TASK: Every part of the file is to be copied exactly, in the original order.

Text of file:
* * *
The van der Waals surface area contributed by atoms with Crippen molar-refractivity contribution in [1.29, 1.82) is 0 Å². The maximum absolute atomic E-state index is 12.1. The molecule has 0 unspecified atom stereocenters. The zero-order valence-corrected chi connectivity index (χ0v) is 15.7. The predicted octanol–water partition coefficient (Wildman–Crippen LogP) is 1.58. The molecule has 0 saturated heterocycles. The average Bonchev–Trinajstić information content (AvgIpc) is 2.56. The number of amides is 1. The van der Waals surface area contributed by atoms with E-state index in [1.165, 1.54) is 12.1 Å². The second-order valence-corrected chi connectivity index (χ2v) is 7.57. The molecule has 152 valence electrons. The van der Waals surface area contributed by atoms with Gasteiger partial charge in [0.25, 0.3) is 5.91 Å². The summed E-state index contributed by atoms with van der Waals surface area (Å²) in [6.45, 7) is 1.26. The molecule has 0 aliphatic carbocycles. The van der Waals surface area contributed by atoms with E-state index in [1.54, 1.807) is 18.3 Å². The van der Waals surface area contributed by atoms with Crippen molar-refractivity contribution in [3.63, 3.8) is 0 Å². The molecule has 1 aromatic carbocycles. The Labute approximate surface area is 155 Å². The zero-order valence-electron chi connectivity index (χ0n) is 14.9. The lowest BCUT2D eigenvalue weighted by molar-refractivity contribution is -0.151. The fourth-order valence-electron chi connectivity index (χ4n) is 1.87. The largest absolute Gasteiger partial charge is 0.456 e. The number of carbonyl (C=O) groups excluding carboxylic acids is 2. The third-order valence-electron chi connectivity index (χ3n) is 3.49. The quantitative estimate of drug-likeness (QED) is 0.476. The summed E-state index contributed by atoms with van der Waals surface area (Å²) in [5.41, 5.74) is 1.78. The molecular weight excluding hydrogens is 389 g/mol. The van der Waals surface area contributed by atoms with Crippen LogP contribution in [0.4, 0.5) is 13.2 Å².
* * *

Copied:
The van der Waals surface area contributed by atoms with Crippen molar-refractivity contribution in [1.29, 1.82) is 0 Å². The maximum absolute atomic E-state index is 12.1. The molecule has 0 unspecified atom stereocenters. The zero-order valence-corrected chi connectivity index (χ0v) is 15.7. The predicted octanol–water partition coefficient (Wildman–Crippen LogP) is 1.58. The molecule has 0 saturated heterocycles. The average Bonchev–Trinajstić information content (AvgIpc) is 2.56. The number of amides is 1. The van der Waals surface area contributed by atoms with E-state index in [1.165, 1.54) is 12.1 Å². The second-order valence-corrected chi connectivity index (χ2v) is 7.57. The molecule has 152 valence electrons. The van der Waals surface area contributed by atoms with Gasteiger partial charge in [0.25, 0.3) is 5.91 Å². The summed E-state index contributed by atoms with van der Waals surface area (Å²) in [6.45, 7) is 1.26. The molecule has 0 aliphatic carbocycles. The van der Waals surface area contributed by atoms with E-state index in [1.54, 1.807) is 18.3 Å². The van der Waals surface area contributed by atoms with Crippen molar-refractivity contribution in [3.63, 3.8) is 0 Å². The molecule has 1 aromatic carbocycles. The Labute approximate surface area is 155 Å². The zero-order valence-electron chi connectivity index (χ0n) is 14.9. The lowest BCUT2D eigenvalue weighted by molar-refractivity contribution is -0.151. The fourth-order valence-electron chi connectivity index (χ4n) is 1.87. The largest absolute Gasteiger partial charge is 0.456 e. The number of carbonyl (C=O) groups excluding carboxylic acids is 2. The third-order valence-electron chi connectivity index (χ3n) is 3.49. The quantitative estimate of drug-likeness (QED) is 0.476. The summed E-state index contributed by atoms with van der Waals surface area (Å²) in [5.41, 5.74) is 1.78. The molecular weight excluding hydrogens is 389 g/mol. The van der Waals surface area contributed by atoms with Crippen LogP contribution in [0.4, 0.5) is 13.2 Å².